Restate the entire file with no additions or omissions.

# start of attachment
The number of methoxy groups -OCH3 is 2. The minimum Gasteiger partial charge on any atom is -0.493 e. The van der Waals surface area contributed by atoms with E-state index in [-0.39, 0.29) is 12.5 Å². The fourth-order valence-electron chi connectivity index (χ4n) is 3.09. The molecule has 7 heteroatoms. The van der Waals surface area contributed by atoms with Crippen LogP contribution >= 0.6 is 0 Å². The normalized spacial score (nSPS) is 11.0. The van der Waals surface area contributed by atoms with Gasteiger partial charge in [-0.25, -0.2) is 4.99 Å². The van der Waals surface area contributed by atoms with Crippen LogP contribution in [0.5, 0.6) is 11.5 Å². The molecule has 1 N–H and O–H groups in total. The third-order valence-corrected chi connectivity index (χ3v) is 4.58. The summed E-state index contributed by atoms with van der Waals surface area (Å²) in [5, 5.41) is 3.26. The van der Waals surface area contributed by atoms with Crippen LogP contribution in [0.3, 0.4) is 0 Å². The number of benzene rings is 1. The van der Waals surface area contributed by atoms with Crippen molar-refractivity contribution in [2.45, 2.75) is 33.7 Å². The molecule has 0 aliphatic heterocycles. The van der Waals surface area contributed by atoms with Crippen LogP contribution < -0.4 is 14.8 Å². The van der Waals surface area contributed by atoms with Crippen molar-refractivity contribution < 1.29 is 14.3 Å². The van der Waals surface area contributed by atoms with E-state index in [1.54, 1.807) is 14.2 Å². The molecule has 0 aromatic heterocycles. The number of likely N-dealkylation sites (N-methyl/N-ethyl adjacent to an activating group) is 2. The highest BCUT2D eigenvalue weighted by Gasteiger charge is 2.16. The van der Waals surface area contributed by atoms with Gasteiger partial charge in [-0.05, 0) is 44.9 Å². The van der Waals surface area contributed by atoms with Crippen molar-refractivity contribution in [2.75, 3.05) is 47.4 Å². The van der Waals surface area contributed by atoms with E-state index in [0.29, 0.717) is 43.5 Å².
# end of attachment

The number of methoxy groups -OCH3 is 2. The minimum Gasteiger partial charge on any atom is -0.493 e. The van der Waals surface area contributed by atoms with E-state index in [-0.39, 0.29) is 12.5 Å². The fourth-order valence-electron chi connectivity index (χ4n) is 3.09. The molecule has 7 heteroatoms. The van der Waals surface area contributed by atoms with Crippen LogP contribution >= 0.6 is 0 Å². The normalized spacial score (nSPS) is 11.0. The van der Waals surface area contributed by atoms with Gasteiger partial charge in [-0.25, -0.2) is 4.99 Å². The van der Waals surface area contributed by atoms with Crippen LogP contribution in [0.5, 0.6) is 11.5 Å². The molecule has 1 N–H and O–H groups in total. The third-order valence-corrected chi connectivity index (χ3v) is 4.58. The summed E-state index contributed by atoms with van der Waals surface area (Å²) in [5, 5.41) is 3.26. The van der Waals surface area contributed by atoms with Crippen LogP contribution in [0.3, 0.4) is 0 Å². The number of benzene rings is 1. The van der Waals surface area contributed by atoms with Crippen molar-refractivity contribution in [2.45, 2.75) is 33.7 Å². The molecule has 0 aliphatic heterocycles. The van der Waals surface area contributed by atoms with Crippen LogP contribution < -0.4 is 14.8 Å². The van der Waals surface area contributed by atoms with Crippen molar-refractivity contribution < 1.29 is 14.3 Å². The van der Waals surface area contributed by atoms with E-state index in [1.54, 1.807) is 14.2 Å². The molecule has 0 aromatic heterocycles. The number of likely N-dealkylation sites (N-methyl/N-ethyl adjacent to an activating group) is 2. The highest BCUT2D eigenvalue weighted by Gasteiger charge is 2.16. The van der Waals surface area contributed by atoms with Gasteiger partial charge in [-0.05, 0) is 44.9 Å². The van der Waals surface area contributed by atoms with Crippen molar-refractivity contribution in [2.75, 3.05) is 47.4 Å². The van der Waals surface area contributed by atoms with E-state index in [0.29, 0.717) is 43.5 Å².